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Irreverent Comments Demean Our History

October 01, 2002

Regarding "Comic Salve for Thin Skins" (editorial, Sept. 26) and Steve Lopez's Sept. 27 column, "Patrons at Real-Life Barbershop Have No Problem With Movie," let me be quick to say that this is not a call for censorship or a boycott, but a call for sensitivity. I am not calling for a boycott of the movie "Barbershop." My only concern is about the issue of dignity.

I enjoy good comedy. I have long enjoyed the humor of a diverse group of individuals, from Redd Foxx to Pigmeat Markham. I enjoy the comedy of Richard Pryor, Bill Cosby and Steve Harvey just as I enjoy Billy Crystal, Robin Williams, Ellen DeGeneres and David Letterman. However, the disparaging references in "Barbershop" to Rosa Parks and Dr. Martin Luther King Jr. crossed the line from comedy to tragedy and from fun to insults.

Today, I hear people of all ages refer to the civil rights movement in the past tense. This is not a generation gap. This is an information gap. Civil rights is not a "was" issue, a struggle that took place "back then." It is not something that should be relegated to history. It is as current as Donovan Jackson getting his head slammed onto the hood of a car in Inglewood.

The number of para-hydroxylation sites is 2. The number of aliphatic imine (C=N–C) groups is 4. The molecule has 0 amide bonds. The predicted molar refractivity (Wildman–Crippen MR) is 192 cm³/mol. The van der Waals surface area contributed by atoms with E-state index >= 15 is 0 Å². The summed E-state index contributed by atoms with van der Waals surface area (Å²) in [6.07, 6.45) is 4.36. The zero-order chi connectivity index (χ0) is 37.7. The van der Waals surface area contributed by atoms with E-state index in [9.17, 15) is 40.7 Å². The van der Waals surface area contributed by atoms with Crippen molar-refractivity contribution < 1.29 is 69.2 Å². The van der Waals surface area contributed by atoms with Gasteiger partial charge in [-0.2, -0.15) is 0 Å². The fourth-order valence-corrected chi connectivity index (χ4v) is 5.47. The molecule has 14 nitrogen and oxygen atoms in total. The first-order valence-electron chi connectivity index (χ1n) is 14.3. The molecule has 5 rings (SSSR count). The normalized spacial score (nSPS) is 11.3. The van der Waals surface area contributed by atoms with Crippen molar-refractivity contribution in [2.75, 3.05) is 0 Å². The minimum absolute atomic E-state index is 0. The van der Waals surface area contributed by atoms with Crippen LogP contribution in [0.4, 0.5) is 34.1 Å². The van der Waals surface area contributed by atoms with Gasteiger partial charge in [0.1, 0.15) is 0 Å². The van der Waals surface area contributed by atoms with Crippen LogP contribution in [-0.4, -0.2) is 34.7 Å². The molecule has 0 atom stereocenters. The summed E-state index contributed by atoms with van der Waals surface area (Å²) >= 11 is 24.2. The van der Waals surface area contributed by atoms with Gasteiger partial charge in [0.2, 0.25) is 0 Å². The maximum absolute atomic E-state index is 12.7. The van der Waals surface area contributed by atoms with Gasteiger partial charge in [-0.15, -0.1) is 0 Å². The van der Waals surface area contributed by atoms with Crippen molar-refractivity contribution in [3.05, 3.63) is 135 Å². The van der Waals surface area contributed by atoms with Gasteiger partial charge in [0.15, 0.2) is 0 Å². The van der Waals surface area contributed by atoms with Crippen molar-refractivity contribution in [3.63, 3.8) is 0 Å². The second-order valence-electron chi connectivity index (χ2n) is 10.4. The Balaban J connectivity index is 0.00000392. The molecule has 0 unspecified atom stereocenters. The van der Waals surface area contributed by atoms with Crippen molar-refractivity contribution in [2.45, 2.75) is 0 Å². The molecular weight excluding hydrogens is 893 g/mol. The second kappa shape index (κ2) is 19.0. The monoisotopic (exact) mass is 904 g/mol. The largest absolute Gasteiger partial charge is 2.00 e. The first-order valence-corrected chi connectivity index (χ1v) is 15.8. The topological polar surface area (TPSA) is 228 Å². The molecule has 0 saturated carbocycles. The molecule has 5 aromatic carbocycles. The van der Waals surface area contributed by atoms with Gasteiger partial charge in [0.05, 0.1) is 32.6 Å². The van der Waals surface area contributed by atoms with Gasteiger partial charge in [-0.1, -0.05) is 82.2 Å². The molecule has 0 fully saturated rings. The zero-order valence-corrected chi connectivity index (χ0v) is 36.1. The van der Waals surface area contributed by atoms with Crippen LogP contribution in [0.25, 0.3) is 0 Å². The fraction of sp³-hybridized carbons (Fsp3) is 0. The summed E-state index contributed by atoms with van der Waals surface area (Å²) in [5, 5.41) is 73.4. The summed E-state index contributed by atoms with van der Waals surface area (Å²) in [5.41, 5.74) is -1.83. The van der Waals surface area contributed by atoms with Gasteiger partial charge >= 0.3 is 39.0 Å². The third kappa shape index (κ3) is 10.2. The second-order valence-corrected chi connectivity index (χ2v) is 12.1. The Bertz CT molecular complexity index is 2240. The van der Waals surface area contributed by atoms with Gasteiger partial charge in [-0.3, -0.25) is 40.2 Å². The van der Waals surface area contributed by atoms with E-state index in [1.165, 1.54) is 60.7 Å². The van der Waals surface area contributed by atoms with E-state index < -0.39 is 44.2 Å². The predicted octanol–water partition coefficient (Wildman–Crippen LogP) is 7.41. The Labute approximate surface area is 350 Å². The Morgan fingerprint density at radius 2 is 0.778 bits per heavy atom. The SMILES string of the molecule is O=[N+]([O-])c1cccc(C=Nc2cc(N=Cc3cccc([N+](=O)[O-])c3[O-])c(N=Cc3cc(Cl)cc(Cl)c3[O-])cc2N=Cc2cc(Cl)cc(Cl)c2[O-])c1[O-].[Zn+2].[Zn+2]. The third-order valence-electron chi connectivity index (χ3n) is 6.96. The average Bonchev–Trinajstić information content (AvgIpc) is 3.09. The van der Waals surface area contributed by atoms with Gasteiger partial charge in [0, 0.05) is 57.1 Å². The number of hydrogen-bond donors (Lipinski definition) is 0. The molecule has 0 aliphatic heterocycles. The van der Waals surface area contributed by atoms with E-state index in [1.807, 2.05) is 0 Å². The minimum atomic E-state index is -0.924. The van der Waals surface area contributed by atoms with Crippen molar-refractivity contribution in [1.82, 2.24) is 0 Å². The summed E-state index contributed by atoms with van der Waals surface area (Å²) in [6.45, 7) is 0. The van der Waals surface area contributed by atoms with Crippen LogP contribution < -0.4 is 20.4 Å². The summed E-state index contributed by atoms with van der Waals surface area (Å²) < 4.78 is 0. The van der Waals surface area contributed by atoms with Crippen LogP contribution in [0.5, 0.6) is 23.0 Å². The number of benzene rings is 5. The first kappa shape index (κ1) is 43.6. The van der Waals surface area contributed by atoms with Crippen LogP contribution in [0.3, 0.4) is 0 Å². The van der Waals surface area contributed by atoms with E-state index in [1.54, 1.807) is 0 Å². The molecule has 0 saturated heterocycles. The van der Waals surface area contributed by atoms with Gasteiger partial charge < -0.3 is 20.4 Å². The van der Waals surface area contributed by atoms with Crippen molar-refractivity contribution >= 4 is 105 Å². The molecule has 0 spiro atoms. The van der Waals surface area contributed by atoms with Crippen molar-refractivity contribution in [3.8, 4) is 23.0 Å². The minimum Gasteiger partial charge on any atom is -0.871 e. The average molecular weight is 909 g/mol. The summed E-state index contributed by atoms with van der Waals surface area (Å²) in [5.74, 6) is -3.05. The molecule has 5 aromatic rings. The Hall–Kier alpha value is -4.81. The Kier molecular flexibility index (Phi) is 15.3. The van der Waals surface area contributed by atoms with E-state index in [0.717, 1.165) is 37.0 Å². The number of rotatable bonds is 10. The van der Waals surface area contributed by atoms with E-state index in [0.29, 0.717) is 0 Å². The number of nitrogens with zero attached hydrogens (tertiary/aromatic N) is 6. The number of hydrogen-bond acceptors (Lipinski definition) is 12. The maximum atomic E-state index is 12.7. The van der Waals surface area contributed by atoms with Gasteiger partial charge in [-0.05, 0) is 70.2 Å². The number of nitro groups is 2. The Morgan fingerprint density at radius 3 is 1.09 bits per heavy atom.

King was the father of the modern civil rights movement. There are certain historical figures who should never be disrespected, even for the sake of a few laughs. Their lives represent too much deep meaning and painful history to demean them through caricature.

Some say that the reaction to the lines in "Barbershop" by the families of King and Parks were knee-jerk reactions, taken out of context. People are aware that these odious comments were made in a particular scene and that they were called into disrepute by the other people in the shop. I am aware of how the scene played out. I am also well aware that our own life experiences color how we view things. Perhaps the pain is etched too deeply into my soul to allow myself to react any differently. In the end, it is my shortcoming. I do not see King in abstract terms. I marched with him. I watched him struggle for us.

I was born in the segregated South and could not attend certain movie theaters. That is my frame of reference, which is not dissimilar from millions of Americans who now live in a changed society, thanks in large part to the actions of King and Parks. We went on to fight for inclusion in Hollywood. We will continue to march for and fight for opportunities for writers, producers, actors and financiers, just as we will keep fighting for civil liberties and free speech. We admire these artists and are proud of their breakthroughs. However, the price for glory cannot be too expensive. Our dignity must remain non-negotiable.

The Rev. Jesse Jackson

Chicago

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